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Horse chips!!!

by ron_r_a In reply to Perhaps I am missing some ...

What a bunch of crock! Except for the term surrealist (one who pairs unmatched fantasy images together to represent unconscious dreams).
So many people here are defining materialistic needs; void of purpose and direction.
IT began its downward spiral when the newer members decided it was all about money. Someday, a giant IT tsunami will sweep them all away to a deserted island along with one Commodore C-64 and let them face their own uselessness.
Twenty years ago, IT had a "team" air to it. By helping each other, you helped the field evolve. Today, you need to get your head above the sea of career parasites first then set out to find the personal touch you are destined to contribute.
Let me tell you what happened this week... one of my customers found out she had a blockage in her heart. It was late at night and she needed someone to talk to. She saw that I was logged into Yahoo Messenger. So, we began to talk. I had been working for 18 hours but I listened to her. For 2 hours, I listened. I never once thought it an inconvenience. I certainly did NOT consider charging for my time. She turned to me because she knew that I cared about my customers. She knew when I worked on her computer that I took the time to listen to her and to explain things in her terms. She knew that I did my job because I enjoy it even though there are corporations out there that would pay much more.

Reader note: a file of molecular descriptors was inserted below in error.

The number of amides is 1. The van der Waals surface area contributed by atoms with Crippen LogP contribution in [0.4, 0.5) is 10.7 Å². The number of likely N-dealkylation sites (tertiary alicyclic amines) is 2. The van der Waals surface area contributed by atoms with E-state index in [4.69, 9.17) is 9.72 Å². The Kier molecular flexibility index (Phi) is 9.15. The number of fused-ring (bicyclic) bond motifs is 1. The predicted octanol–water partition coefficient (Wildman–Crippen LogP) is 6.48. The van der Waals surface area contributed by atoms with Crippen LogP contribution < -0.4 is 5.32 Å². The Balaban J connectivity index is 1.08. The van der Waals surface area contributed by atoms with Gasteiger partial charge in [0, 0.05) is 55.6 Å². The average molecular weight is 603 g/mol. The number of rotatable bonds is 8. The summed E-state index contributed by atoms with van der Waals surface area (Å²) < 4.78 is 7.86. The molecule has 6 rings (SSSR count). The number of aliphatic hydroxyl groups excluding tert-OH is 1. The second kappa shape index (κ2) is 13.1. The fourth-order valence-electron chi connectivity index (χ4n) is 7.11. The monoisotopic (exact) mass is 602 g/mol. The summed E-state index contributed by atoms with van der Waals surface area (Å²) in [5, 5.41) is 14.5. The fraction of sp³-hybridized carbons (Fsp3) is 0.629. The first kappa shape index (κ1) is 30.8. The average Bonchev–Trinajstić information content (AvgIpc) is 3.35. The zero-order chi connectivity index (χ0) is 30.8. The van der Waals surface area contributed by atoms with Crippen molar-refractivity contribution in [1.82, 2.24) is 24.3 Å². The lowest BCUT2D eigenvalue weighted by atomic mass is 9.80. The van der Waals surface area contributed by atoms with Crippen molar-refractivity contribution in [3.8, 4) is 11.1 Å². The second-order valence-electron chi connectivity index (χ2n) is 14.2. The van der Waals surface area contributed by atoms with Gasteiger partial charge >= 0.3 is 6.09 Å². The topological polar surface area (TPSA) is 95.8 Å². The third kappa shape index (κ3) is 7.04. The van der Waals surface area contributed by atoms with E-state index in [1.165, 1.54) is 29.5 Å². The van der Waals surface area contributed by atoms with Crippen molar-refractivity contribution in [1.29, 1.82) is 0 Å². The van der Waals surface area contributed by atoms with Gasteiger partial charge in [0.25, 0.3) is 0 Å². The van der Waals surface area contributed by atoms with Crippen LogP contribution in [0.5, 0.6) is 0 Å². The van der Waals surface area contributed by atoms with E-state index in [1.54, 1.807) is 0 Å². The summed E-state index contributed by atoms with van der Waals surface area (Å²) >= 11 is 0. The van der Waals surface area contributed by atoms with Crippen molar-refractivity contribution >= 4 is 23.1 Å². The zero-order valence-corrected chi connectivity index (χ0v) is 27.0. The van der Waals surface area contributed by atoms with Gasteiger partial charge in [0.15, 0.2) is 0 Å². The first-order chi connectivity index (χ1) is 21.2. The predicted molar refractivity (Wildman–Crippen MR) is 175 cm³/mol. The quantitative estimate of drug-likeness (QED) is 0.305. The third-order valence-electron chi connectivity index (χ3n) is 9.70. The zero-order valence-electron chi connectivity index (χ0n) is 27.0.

The corporations and rapists currently dragging IT through a maze of self-righteous glut will eventually tire and discard the scraps. Among the remains will be a smarter, stronger seed that the upcoming generation will hopefully put to better use.

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Wrong industry?

by Joia In reply to Over 10 Years

Packratt,

There are some very thoughtful replies in this thread, and I've enjoyed reading them. What occurs to me is that it may not be the *profession* you are in that is the problem, it may be the industry!

It's clear that the people in the healthcare IT field feel like they add value to people's lives...both healthcare workers and patients. Maybe you should think about shifting your career to a different industry, where the work you do and the people you serve would provide the personal satisfaction and sense of pride and self-worth you seem to be seeking.

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life defined by work or work defined by life

by Seanpol In reply to Over 10 Years